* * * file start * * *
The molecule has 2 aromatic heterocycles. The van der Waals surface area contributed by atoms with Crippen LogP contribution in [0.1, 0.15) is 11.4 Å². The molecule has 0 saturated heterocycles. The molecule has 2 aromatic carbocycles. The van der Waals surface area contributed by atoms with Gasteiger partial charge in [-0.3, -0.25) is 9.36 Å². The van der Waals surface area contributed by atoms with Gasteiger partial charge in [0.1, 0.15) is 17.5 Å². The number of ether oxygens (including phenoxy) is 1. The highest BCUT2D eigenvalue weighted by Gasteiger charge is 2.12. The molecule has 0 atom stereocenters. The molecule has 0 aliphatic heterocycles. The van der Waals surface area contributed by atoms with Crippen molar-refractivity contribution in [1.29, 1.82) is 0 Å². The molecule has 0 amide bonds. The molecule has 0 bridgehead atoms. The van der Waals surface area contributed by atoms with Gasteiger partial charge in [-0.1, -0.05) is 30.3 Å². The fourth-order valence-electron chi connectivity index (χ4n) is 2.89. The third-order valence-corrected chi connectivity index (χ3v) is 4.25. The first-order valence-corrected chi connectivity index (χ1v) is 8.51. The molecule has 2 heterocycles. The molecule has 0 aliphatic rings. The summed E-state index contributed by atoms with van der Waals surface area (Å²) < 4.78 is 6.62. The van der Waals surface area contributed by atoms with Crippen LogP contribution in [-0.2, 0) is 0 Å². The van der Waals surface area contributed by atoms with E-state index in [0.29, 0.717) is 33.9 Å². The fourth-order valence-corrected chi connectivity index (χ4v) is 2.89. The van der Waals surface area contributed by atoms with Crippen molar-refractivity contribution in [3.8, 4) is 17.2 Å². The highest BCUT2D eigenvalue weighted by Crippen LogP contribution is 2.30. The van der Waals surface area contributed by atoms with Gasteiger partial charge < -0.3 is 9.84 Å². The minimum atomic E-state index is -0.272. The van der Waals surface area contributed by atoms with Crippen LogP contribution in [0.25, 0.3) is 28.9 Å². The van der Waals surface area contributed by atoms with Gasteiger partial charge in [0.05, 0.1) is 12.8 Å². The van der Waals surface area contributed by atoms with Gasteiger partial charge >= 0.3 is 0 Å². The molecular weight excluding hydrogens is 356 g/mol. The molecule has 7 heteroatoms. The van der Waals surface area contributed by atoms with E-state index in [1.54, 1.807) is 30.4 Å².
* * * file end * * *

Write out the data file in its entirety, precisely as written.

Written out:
The molecule has 2 aromatic heterocycles. The van der Waals surface area contributed by atoms with Crippen LogP contribution in [0.1, 0.15) is 11.4 Å². The molecule has 0 saturated heterocycles. The molecule has 2 aromatic carbocycles. The van der Waals surface area contributed by atoms with Gasteiger partial charge in [-0.3, -0.25) is 9.36 Å². The van der Waals surface area contributed by atoms with Gasteiger partial charge in [0.1, 0.15) is 17.5 Å². The number of ether oxygens (including phenoxy) is 1. The highest BCUT2D eigenvalue weighted by Gasteiger charge is 2.12. The molecule has 0 atom stereocenters. The molecule has 0 aliphatic heterocycles. The van der Waals surface area contributed by atoms with Crippen molar-refractivity contribution in [1.29, 1.82) is 0 Å². The molecule has 0 amide bonds. The molecule has 0 bridgehead atoms. The van der Waals surface area contributed by atoms with Gasteiger partial charge in [-0.1, -0.05) is 30.3 Å². The fourth-order valence-electron chi connectivity index (χ4n) is 2.89. The third-order valence-corrected chi connectivity index (χ3v) is 4.25. The first-order valence-corrected chi connectivity index (χ1v) is 8.51. The molecule has 2 heterocycles. The molecule has 0 aliphatic rings. The summed E-state index contributed by atoms with van der Waals surface area (Å²) < 4.78 is 6.62. The van der Waals surface area contributed by atoms with Crippen LogP contribution in [-0.2, 0) is 0 Å². The van der Waals surface area contributed by atoms with E-state index in [0.29, 0.717) is 33.9 Å². The fourth-order valence-corrected chi connectivity index (χ4v) is 2.89. The van der Waals surface area contributed by atoms with Crippen molar-refractivity contribution in [3.8, 4) is 17.2 Å². The highest BCUT2D eigenvalue weighted by Crippen LogP contribution is 2.30. The van der Waals surface area contributed by atoms with Gasteiger partial charge < -0.3 is 9.84 Å². The minimum atomic E-state index is -0.272. The van der Waals surface area contributed by atoms with Crippen LogP contribution in [0.25, 0.3) is 28.9 Å². The van der Waals surface area contributed by atoms with Gasteiger partial charge in [0.05, 0.1) is 12.8 Å². The van der Waals surface area contributed by atoms with Gasteiger partial charge >= 0.3 is 0 Å². The molecular weight excluding hydrogens is 356 g/mol. The molecule has 7 heteroatoms. The van der Waals surface area contributed by atoms with E-state index in [1.54, 1.807) is 30.4 Å².